A lot has changed in my life in the past couple of years.
Some things have been happy, like letting go of twenty extra pounds and lots of books I knew I wasn’t going to read again, finding a system that works (for me) to keep my desk consistently neat, and falling in love with my husband all over again.
Some… not so happy.
One of my sisters passed away early in the COVID19 pandemic. That was tragic enough on its own. The addiction she lost her battle with added another wrinkle to the sadness.
Two aunts passed away. One of them was my father’s only sister,
An uncle missed living to see his 100th birthday by just a couple of months.
Joel’s baby brother beat the statistical odds for many years. (He was born with a serious heart defect.) But a little more than a year ago, his poor heart just stopped beating.
One of my surviving sisters was diagnosed with breast cancer.
And I lost Lily.
I’ve watched my parents slow down at an accelerated pace these last couple of years. I vacillate between wanting to cherish every moment I have left with them and dreading the news which is sure to come at some point.
My younger son has been out of the nest for five years now. But last year, our older son moved out on his own, too. And for three months, following a cross-country move, my mother-in-law moved in while she searched for a new nest to call her own.
It’s been more – and faster – than I could keep up with.
The past couple of years have left me with a lot of questions.
Specific to this site: Do I even want to spend time in the garden? I don’t like biting insects. I’m afraid of ticks. I wilt in heat and humidity.
And even a garden designed for low maintenance needs some maintenance. Should I end the friction over my penchant for neglecting it and just pick a fraction of the garden and let my husband take over the rest (read: turn it into lawn)?
In the new landscape of my life, I’m not sure that what happens with my garden is a top priority for me. On the other hand, I ache to think of abandoning it entirely.
Ultimately, I decided to use this year as a kind of test ground. To start with, I made grooming the garden (basically clipping back all of last year’s plant stalks and doing some initial weeding) a project for April.
Here’s what I wrote about this in the project planning template I use:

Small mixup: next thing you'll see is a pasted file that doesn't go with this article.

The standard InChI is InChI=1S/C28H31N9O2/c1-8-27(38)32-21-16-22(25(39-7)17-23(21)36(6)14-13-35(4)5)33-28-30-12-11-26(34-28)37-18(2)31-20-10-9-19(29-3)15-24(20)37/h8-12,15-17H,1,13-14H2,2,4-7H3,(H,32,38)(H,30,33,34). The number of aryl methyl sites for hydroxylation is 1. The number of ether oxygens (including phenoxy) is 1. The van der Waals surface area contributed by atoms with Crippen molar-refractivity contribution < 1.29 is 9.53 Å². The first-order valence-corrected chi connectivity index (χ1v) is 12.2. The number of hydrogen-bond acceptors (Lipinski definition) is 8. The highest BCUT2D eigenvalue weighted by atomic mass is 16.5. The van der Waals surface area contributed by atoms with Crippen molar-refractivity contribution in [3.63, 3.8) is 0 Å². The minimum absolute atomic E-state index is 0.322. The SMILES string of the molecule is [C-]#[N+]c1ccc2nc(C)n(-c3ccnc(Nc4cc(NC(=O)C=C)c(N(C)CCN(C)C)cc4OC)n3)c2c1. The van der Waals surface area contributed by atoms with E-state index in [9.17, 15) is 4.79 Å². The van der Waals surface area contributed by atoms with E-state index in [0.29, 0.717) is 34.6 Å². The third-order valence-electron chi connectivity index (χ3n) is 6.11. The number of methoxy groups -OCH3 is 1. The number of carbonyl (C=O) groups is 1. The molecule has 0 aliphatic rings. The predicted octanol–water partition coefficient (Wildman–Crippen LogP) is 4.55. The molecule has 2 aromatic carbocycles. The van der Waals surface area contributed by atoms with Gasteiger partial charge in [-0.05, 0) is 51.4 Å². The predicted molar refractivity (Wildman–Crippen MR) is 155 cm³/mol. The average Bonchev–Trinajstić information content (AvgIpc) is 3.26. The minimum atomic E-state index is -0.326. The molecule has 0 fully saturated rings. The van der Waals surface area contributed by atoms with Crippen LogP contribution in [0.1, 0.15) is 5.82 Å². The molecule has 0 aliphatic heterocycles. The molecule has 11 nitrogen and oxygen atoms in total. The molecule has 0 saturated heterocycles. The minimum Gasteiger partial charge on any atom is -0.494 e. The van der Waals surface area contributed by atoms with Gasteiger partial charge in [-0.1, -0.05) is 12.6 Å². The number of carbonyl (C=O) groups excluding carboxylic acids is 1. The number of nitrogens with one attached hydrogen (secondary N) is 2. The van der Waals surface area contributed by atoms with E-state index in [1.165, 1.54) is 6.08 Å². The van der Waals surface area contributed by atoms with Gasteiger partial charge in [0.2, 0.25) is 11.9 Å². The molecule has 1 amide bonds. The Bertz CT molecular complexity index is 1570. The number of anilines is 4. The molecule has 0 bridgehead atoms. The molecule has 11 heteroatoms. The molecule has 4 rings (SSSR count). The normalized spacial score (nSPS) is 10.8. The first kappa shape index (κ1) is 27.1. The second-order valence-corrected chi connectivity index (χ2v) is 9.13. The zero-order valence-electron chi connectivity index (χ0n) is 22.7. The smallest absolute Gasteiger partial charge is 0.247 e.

Even though this feels a bit overwhelming to get started on, I know it’s going to feel great when it’s done. Plus, it’ll remove that vague, in-the-background, but nevertheless heavy feeling I get every time I drive in the driveway or go outside. This is another one of those things that’s a constant, low-level stressor. (It’s shame, really. After a couple of years of NO maintenance, I feel bad about the way things look, but at the same time, some part of me doesn’t want to tackle doing anything about the way they look.)
Maybe when this is done, it might lay part of a foundation for working more collaboratively in the yard with Joel. That possibility is worth putting some work in for.
When this project is wildly successful, the old stems from last year will have been clipped back and disposed of by the end of April. Any hawthorn or quince root suckers will have been pruned and any mugwort I find will have been treated with herbicide.
I decided to start on the section that I can see when I’m sitting at my desk and to work for 15-30 minutes at a time any day it isn’t raining. To make the work more palatable, I’ve been listening to podcasts as I go.
Some days are easier than others to get myself out there, but it is getting done.
Of course, once it is, then there’s a summer of weeding to consider. After a couple years of neglect, there are some invasives I need to deal with…and boy, they just don’t quit.
But I’m hoping that getting into action in small, consistent doses will make the job feel manageable.
If not, I’ll have to make some tough decisions.
And now on to changes here on the website…
I originally intended it to be for visitors. I wrote with that in mind. I was always trying to anticipate questions or objections or challenges readers might be facing. Why? Truth is, I was afraid of being judged.
And that fear tired me out and sucked a lot of the joy out of creating.
Know what? Life’s too short for that.
Visitors are welcome. (If you’re reading this, hi! 😊) But I hereby claim the blog for myself and for fun and for growth, even when it looks messy. Maybe especially when it looks messy.
I want to:
- Look back and identify patterns I can’t see yet
- Write what pleases me. Without apology.
- Follow the natural ebb and flow of creativity. No forcing. No schedules. Not here.
That’s where I stand.